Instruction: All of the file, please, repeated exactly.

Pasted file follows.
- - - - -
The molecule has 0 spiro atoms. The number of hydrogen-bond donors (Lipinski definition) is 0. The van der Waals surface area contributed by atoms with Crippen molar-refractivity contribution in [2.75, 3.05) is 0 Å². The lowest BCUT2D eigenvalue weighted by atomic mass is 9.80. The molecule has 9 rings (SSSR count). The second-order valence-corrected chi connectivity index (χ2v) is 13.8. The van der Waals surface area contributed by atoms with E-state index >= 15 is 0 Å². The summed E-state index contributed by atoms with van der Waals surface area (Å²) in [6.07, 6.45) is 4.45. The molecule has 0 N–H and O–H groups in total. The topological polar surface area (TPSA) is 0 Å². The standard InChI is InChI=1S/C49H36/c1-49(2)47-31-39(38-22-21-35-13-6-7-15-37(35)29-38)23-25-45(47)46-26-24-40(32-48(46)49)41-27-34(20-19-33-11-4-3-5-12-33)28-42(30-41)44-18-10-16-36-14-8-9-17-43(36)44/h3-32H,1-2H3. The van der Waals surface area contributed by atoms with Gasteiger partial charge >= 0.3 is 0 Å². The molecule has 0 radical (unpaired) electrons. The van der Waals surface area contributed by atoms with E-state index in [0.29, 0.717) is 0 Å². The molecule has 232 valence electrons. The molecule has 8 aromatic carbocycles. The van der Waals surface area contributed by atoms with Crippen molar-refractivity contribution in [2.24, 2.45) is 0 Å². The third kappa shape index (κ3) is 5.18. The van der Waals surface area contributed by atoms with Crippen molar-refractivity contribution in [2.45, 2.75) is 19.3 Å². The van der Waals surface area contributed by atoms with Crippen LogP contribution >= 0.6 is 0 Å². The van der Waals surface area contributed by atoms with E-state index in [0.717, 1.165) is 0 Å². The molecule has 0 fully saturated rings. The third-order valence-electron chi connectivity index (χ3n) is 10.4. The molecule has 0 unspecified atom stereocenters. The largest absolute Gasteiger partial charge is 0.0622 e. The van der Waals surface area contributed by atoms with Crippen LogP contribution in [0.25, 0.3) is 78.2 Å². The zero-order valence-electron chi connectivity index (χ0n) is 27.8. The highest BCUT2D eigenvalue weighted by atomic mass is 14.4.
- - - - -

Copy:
The molecule has 0 spiro atoms. The number of hydrogen-bond donors (Lipinski definition) is 0. The van der Waals surface area contributed by atoms with Crippen molar-refractivity contribution in [2.75, 3.05) is 0 Å². The lowest BCUT2D eigenvalue weighted by atomic mass is 9.80. The molecule has 9 rings (SSSR count). The second-order valence-corrected chi connectivity index (χ2v) is 13.8. The van der Waals surface area contributed by atoms with E-state index >= 15 is 0 Å². The summed E-state index contributed by atoms with van der Waals surface area (Å²) in [6.07, 6.45) is 4.45. The molecule has 0 N–H and O–H groups in total. The topological polar surface area (TPSA) is 0 Å². The standard InChI is InChI=1S/C49H36/c1-49(2)47-31-39(38-22-21-35-13-6-7-15-37(35)29-38)23-25-45(47)46-26-24-40(32-48(46)49)41-27-34(20-19-33-11-4-3-5-12-33)28-42(30-41)44-18-10-16-36-14-8-9-17-43(36)44/h3-32H,1-2H3. The van der Waals surface area contributed by atoms with Gasteiger partial charge >= 0.3 is 0 Å². The molecule has 0 radical (unpaired) electrons. The van der Waals surface area contributed by atoms with E-state index in [0.29, 0.717) is 0 Å². The molecule has 232 valence electrons. The molecule has 8 aromatic carbocycles. The van der Waals surface area contributed by atoms with Crippen molar-refractivity contribution in [2.24, 2.45) is 0 Å². The third kappa shape index (κ3) is 5.18. The van der Waals surface area contributed by atoms with Crippen molar-refractivity contribution in [2.45, 2.75) is 19.3 Å². The van der Waals surface area contributed by atoms with Crippen LogP contribution >= 0.6 is 0 Å². The van der Waals surface area contributed by atoms with E-state index in [0.717, 1.165) is 0 Å². The molecule has 0 fully saturated rings. The third-order valence-electron chi connectivity index (χ3n) is 10.4. The molecule has 0 unspecified atom stereocenters. The largest absolute Gasteiger partial charge is 0.0622 e. The van der Waals surface area contributed by atoms with Crippen LogP contribution in [0.25, 0.3) is 78.2 Å². The zero-order valence-electron chi connectivity index (χ0n) is 27.8. The highest BCUT2D eigenvalue weighted by atomic mass is 14.4.